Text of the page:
By Richard Hall | Posted: Thursday December 7, 2017
2017 has been a very good year for the school.
Academically we began strongly; our 2016 NCEA results were consistent with 2015’s very good year- the analysis of roll based data against boys in schools nationally;
Level 1 - 90% (72)
Level 2 - 87% (77)
Level 3 - 67% (61)
U.E - 57% (44)
Our boys are the very best and continue to achieve highly.
Importantly again over half of those who achieved NCEA in 2016, at Level 1, 2 and 3, did so with a merit or excellence endorsement. That means you the boys in our school strive for the very best result. This kind of statistic is exceptional in New Zealand.
Pleasingly Otago Boys’ High School again did very well in the national scholarship examinations. These examinations sat in November separately from NCEA are the pinnacle of academic achievement in a secondary school. Last year we achieved 20, in line with 21 in 2015, with 3 at outstanding level. This came from 13 candidates across 10 subjects.
Indeed with these results the idea propagated outside of our walls that we are just a sports school is more of a perception than a reality. I hope - with continued strong academic and cultural results we will be able to pop that particular balloon. For instance there are less awards given out in our formal weekly assemblies to rugby than chess and we have 12 rugby sides and two chess teams.
One challenge I will say, that we have not solved, is the idea of credit counting in NCEA. Indeed it is more powerful than ever across New Zealand. Credit counting is exacerbated by your son’s pragmatism - I have got what I need thanks. When a University offers a place in a Hall of Residence to local students and open entry to courses by September, boys very quickly check out.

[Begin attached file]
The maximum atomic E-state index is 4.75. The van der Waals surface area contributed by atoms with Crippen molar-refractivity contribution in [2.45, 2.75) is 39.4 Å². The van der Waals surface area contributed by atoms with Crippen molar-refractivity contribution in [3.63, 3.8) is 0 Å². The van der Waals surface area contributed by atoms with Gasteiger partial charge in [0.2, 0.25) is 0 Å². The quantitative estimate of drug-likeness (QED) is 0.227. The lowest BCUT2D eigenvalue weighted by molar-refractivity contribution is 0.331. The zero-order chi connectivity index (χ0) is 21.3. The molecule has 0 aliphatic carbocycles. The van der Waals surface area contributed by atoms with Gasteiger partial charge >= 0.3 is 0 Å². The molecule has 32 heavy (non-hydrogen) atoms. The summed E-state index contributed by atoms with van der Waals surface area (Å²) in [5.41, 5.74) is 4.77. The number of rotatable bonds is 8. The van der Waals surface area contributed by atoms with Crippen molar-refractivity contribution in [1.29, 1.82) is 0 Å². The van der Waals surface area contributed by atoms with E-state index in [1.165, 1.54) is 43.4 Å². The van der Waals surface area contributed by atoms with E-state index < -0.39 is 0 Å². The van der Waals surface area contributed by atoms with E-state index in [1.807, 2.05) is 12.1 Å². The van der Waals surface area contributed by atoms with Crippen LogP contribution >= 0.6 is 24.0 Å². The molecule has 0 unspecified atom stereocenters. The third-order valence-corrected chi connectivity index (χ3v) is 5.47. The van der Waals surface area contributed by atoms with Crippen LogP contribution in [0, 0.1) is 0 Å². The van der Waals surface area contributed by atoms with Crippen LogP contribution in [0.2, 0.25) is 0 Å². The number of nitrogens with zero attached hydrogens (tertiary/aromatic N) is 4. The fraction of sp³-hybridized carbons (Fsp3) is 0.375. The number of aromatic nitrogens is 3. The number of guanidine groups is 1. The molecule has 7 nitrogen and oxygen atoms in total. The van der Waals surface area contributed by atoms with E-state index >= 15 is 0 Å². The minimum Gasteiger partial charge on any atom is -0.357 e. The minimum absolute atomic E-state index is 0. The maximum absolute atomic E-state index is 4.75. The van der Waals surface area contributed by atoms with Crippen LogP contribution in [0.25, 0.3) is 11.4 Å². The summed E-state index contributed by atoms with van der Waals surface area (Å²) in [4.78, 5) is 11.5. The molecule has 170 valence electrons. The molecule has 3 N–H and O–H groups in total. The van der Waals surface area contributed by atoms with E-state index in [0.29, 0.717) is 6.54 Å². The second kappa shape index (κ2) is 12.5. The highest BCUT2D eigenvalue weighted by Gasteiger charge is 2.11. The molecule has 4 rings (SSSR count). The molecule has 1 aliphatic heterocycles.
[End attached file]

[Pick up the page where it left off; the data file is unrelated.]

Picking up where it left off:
As a school we have strived this year and I will speak more about it later, to combat the Year 13 academic slide and while the results are not in, I am worried that we may not have made a big enough dent.
I want to stress though that this is not a solely Otago Boys’ issue; I know this because I have taught in 4 boys school’s in this country. One solution other have adopted is to devalue the qualification through easy credits; that is not us. Rather I want to see a nationally led inquiry into how we can make this slide less of an issue.
So I like all of you, watch with interest for the political developments in our country. SO far the Labour/NZ First and Green coalition have openly discussed changes to the primary sector with the removal of national standards, the tertiary sector has been given a significant hand out in fees, but in regards to secondary education, in my opinion the most important sector, they have been very quiet. Too quiet.
While I read of a possible overhaul of NCEA, I don’t see any detail or indeed any real statement of intent. It may be that after more than a decade we are too far into it, but with the scrapping of the controversial national standards in Primary and Intermediate schools I would remind the politicians that NCEA has always been controversial and indeed remains so.
I would ask that any review of NCEA widely consults with students and with parents as well as educators and is also open and transparent. I have not always had faith in every Ministry of Education process that I have seen that the decision wasn’t made before the exercise began. Remember it is often not the Minister who drives the education bus.
I also think that the New Zealand educational system should not be aimed at South Auckland; that it needs to take into account highly aspirational and highly achieving students of all cultures in all regions. Just because we perform well in Otago does not mean we are ok. We perform well because of the people; invest in things we need for us to be better too.
This is why for us as a school membership of the New Zealand and International Associations of Boys’ School remains a priority. Often, although we make up as a group a number of the most outstanding achievements, we are seen as dinosaurs who are not in touch with reality. A voice for your son is all that we ask for.